In its best manifestations, the law may be used as one tool, in conjunction with other forms of advocacy, to right injustices. Here, the impending revision of the NFL concussion settlement is a positive development brought about by a combination of strategic litigation, publicity and social action.

And it may not have occurred but for the current climate of increased awareness and activism on issues of race and systemic inequality. We hope that similar methods will be used to cast light on other biased and unjust practices — even those believed to be objective, impartial or standard — to ameliorate long-standing inequities in other areas.

Andrew Melzer is a partner and co-chair of the wage and hour practice group at Sanford Heisler Sharp LLP.

Rebecca Ojserkis is an associate at the firm.

Lucy Zhou is an associate at the firm.

The opinions expressed are those of the author(s) and do not necessarily reflect the views of the firm, its clients or Portfolio Media Inc., or any of its or their respective affiliates. This article is for general information purposes and is not intended to be and should not be taken as legal advice.

[1] Complaint, Henry v. Nat’l Football League, No. 2:20-cv-4165 (E.D. Pa. Aug. 25, 2020), ECF No. 1; see also, e.g., Pete Madden, Cho Park & Ryan Smith, Clinicians Fear NFL’s Concussion Settlement Program Protocols Discriminate Against Black Players, ABC News (Feb. 3, 2021), For the underlying lawsuit and settlement, see In re National Football League Players’ Concussion Injury Litigation, No. 2:12-md-2323 (E.D. Pa.) [hereinafter Concussion Injury Litig.]; Official NFL Concussion Settlement Website, (last visited June 29, 2021).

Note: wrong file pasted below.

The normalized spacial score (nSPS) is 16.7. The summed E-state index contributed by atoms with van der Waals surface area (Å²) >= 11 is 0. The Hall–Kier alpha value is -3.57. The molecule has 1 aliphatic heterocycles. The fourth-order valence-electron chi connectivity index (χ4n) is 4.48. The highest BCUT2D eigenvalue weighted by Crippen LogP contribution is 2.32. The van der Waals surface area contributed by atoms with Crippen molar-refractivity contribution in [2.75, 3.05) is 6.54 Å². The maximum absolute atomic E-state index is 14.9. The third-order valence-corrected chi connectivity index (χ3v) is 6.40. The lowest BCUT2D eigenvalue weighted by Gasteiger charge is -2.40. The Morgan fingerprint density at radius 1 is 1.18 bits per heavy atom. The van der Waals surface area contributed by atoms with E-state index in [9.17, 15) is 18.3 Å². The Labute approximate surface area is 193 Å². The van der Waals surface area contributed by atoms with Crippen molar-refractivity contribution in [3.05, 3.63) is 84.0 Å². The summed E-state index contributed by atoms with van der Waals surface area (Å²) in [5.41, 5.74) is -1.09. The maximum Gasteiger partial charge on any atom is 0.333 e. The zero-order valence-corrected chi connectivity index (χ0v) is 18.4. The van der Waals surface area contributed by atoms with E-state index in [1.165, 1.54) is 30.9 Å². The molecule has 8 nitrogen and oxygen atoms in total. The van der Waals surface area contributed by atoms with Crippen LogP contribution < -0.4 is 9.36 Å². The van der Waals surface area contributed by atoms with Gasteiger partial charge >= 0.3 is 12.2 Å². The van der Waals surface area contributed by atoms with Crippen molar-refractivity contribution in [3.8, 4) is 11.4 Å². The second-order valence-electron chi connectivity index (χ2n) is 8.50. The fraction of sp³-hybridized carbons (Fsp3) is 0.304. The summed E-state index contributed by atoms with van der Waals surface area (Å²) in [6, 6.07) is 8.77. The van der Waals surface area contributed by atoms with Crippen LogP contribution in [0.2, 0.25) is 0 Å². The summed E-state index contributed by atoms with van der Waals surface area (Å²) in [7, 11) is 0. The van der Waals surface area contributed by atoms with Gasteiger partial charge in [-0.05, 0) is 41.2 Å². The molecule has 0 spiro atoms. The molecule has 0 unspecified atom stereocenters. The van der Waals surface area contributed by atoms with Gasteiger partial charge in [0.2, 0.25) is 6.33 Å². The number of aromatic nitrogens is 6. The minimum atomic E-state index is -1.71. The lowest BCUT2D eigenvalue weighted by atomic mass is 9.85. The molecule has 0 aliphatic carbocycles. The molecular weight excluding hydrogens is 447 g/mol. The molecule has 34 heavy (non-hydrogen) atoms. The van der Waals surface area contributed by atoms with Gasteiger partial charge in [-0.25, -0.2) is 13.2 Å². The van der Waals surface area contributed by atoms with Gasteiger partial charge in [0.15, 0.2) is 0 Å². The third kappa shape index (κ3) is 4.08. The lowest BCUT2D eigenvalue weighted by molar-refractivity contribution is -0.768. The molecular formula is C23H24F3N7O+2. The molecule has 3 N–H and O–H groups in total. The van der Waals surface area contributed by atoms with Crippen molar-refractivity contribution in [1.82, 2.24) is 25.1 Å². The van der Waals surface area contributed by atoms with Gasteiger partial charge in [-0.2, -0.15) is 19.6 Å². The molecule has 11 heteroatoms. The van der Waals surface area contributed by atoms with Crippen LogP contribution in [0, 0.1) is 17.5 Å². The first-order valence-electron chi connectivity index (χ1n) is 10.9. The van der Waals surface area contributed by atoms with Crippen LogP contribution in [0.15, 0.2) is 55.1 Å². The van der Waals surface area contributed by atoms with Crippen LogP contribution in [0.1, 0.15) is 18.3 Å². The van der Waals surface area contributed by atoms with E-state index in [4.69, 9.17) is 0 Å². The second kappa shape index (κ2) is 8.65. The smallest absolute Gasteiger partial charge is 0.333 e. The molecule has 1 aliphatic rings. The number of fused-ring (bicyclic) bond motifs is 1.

[3] See, e.g., Katherine L. Possin, Elena Tsoy & Charles C. Windon, Perils of Race-Based Norms in Cognitive Testing: The Case of Former NFL Players, 78 JAMA Neurology 377 (2021); Mary Harris, The Same Warped, Racist Logic Used by the NFL Is Ubiquitous in Medicine, Slate (June 7, 2021),; Jessica P. Cardeña, Marie V. Plaisime & Jennifer Tsai, From Race-Based to Race-Conscious Medicine: How Anti-Racist Uprisings Call Us to Act, 396 Lancet 1125 (2020); Kevin S. McGrew & Dale G. Watson, Applied Psychometrics 101 Brief # 14: Demographically Adjusted Neuropsychological (Heaton) Norm-Based Scores Are Inappropriate for the Diagnosis of MR/ID, Intellectual Competence & the Death Penalty (July 11, 2012),
[4] See, e.g., Zachary Zagger, NFL Seeks to End Race-Based Concussion Tests After Outcry, Law360 (June 2, 2021),
[5] Order at 1 n.1, Henry, No. 2:20-cv-4165 (E.D. Pa. Mar. 8, 2021), ECF No. 40.
[6] Id. at 1; Order, Concussion Injury Litig., No. 2:12-md-2323 (E.D. Pa. Mar. 8, 2021), ECF No. 11302.
[7] Notice of Appeal, Henry, No. 2:20-cv-4165 (E.D. Pa. Mar. 8, 2021), ECF No. 41.
[8] Motion to Intervene and to Stay Mediation, Concussion Injury Litig., No. 2:12-md-2323 (E.D. Pa. Mar. 15, 2021), ECF No. 11306.
[9] See, e.g., Zagger, supra note 3; NFL Pledges to Stop ‘Race-Norming,’ Review Past Scores for Potential Race Bias, NFL (June 2, 2021),